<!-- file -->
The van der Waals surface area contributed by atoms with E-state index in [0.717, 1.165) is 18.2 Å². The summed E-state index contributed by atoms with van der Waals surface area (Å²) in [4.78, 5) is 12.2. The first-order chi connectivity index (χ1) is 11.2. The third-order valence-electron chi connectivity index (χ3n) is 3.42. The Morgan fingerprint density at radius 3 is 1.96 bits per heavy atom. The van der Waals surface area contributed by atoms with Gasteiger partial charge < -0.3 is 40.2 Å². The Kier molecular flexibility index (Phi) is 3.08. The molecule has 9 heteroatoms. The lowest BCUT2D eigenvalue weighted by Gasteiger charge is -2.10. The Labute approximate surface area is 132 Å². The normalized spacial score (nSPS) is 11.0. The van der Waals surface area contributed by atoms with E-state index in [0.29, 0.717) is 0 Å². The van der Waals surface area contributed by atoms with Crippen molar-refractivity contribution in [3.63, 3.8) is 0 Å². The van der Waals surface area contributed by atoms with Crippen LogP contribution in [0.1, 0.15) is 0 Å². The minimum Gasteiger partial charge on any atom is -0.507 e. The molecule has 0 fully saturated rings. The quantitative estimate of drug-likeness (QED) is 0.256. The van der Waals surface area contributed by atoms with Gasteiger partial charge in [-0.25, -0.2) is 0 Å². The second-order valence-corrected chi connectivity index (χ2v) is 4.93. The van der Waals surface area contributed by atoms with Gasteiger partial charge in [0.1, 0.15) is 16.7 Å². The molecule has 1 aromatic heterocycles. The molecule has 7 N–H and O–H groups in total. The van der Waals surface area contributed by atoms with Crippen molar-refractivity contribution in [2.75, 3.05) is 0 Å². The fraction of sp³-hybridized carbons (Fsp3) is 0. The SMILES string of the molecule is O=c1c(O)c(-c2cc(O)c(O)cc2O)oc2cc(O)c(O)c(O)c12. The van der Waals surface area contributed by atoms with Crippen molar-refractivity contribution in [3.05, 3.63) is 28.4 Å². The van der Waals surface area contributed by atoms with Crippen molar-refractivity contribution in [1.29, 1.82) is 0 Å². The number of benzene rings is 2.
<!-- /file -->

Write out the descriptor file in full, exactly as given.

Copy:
The van der Waals surface area contributed by atoms with E-state index in [0.717, 1.165) is 18.2 Å². The summed E-state index contributed by atoms with van der Waals surface area (Å²) in [4.78, 5) is 12.2. The first-order chi connectivity index (χ1) is 11.2. The third-order valence-electron chi connectivity index (χ3n) is 3.42. The Morgan fingerprint density at radius 3 is 1.96 bits per heavy atom. The van der Waals surface area contributed by atoms with Gasteiger partial charge < -0.3 is 40.2 Å². The Kier molecular flexibility index (Phi) is 3.08. The molecule has 9 heteroatoms. The lowest BCUT2D eigenvalue weighted by Gasteiger charge is -2.10. The Labute approximate surface area is 132 Å². The normalized spacial score (nSPS) is 11.0. The van der Waals surface area contributed by atoms with E-state index in [0.29, 0.717) is 0 Å². The van der Waals surface area contributed by atoms with Crippen molar-refractivity contribution in [3.63, 3.8) is 0 Å². The van der Waals surface area contributed by atoms with Crippen LogP contribution in [0.1, 0.15) is 0 Å². The minimum Gasteiger partial charge on any atom is -0.507 e. The molecule has 0 fully saturated rings. The quantitative estimate of drug-likeness (QED) is 0.256. The van der Waals surface area contributed by atoms with Gasteiger partial charge in [-0.25, -0.2) is 0 Å². The second-order valence-corrected chi connectivity index (χ2v) is 4.93. The van der Waals surface area contributed by atoms with Gasteiger partial charge in [0.1, 0.15) is 16.7 Å². The molecule has 1 aromatic heterocycles. The molecule has 7 N–H and O–H groups in total. The van der Waals surface area contributed by atoms with Crippen molar-refractivity contribution in [2.75, 3.05) is 0 Å². The fraction of sp³-hybridized carbons (Fsp3) is 0. The SMILES string of the molecule is O=c1c(O)c(-c2cc(O)c(O)cc2O)oc2cc(O)c(O)c(O)c12. The van der Waals surface area contributed by atoms with Crippen molar-refractivity contribution in [3.05, 3.63) is 28.4 Å². The van der Waals surface area contributed by atoms with Crippen molar-refractivity contribution in [1.29, 1.82) is 0 Å². The number of benzene rings is 2.